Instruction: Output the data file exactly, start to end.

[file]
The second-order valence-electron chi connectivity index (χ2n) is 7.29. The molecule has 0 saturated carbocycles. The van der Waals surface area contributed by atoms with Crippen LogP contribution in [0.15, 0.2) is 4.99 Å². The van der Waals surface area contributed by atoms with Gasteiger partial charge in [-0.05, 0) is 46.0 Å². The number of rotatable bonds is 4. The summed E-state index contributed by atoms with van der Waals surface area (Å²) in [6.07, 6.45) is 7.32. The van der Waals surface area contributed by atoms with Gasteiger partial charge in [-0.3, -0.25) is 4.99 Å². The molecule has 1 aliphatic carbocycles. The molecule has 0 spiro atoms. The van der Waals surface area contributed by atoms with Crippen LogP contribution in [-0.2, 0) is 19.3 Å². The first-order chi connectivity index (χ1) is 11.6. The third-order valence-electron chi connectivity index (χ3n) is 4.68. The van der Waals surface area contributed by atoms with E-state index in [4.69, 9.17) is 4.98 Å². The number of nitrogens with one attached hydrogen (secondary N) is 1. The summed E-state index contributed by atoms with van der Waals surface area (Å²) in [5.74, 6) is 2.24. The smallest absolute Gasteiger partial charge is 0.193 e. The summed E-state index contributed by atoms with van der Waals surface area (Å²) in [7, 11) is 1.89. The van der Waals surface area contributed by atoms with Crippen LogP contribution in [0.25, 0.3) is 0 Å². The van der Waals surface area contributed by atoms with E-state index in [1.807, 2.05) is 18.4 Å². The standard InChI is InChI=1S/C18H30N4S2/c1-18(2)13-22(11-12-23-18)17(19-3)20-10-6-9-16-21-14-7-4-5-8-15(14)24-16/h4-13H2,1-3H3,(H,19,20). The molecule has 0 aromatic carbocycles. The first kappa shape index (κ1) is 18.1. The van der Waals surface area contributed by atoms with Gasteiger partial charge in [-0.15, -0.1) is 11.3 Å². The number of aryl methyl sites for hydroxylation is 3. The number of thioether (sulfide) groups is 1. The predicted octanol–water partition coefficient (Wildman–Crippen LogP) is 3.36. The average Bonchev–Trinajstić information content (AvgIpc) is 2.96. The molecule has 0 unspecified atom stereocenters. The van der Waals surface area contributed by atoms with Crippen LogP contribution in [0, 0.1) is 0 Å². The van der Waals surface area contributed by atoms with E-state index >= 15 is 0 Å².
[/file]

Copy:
The second-order valence-electron chi connectivity index (χ2n) is 7.29. The molecule has 0 saturated carbocycles. The van der Waals surface area contributed by atoms with Crippen LogP contribution in [0.15, 0.2) is 4.99 Å². The van der Waals surface area contributed by atoms with Gasteiger partial charge in [-0.05, 0) is 46.0 Å². The number of rotatable bonds is 4. The summed E-state index contributed by atoms with van der Waals surface area (Å²) in [6.07, 6.45) is 7.32. The van der Waals surface area contributed by atoms with Gasteiger partial charge in [-0.3, -0.25) is 4.99 Å². The molecule has 1 aliphatic carbocycles. The molecule has 0 spiro atoms. The van der Waals surface area contributed by atoms with Crippen LogP contribution in [-0.2, 0) is 19.3 Å². The first-order chi connectivity index (χ1) is 11.6. The third-order valence-electron chi connectivity index (χ3n) is 4.68. The van der Waals surface area contributed by atoms with E-state index in [4.69, 9.17) is 4.98 Å². The number of nitrogens with one attached hydrogen (secondary N) is 1. The summed E-state index contributed by atoms with van der Waals surface area (Å²) in [5.74, 6) is 2.24. The smallest absolute Gasteiger partial charge is 0.193 e. The summed E-state index contributed by atoms with van der Waals surface area (Å²) in [7, 11) is 1.89. The van der Waals surface area contributed by atoms with Crippen LogP contribution in [0.25, 0.3) is 0 Å². The van der Waals surface area contributed by atoms with E-state index in [1.807, 2.05) is 18.4 Å². The standard InChI is InChI=1S/C18H30N4S2/c1-18(2)13-22(11-12-23-18)17(19-3)20-10-6-9-16-21-14-7-4-5-8-15(14)24-16/h4-13H2,1-3H3,(H,19,20). The molecule has 0 aromatic carbocycles. The first kappa shape index (κ1) is 18.1. The van der Waals surface area contributed by atoms with Gasteiger partial charge in [-0.15, -0.1) is 11.3 Å². The number of aryl methyl sites for hydroxylation is 3. The number of thioether (sulfide) groups is 1. The predicted octanol–water partition coefficient (Wildman–Crippen LogP) is 3.36. The average Bonchev–Trinajstić information content (AvgIpc) is 2.96. The molecule has 0 unspecified atom stereocenters. The van der Waals surface area contributed by atoms with Crippen LogP contribution in [0, 0.1) is 0 Å². The van der Waals surface area contributed by atoms with E-state index >= 15 is 0 Å².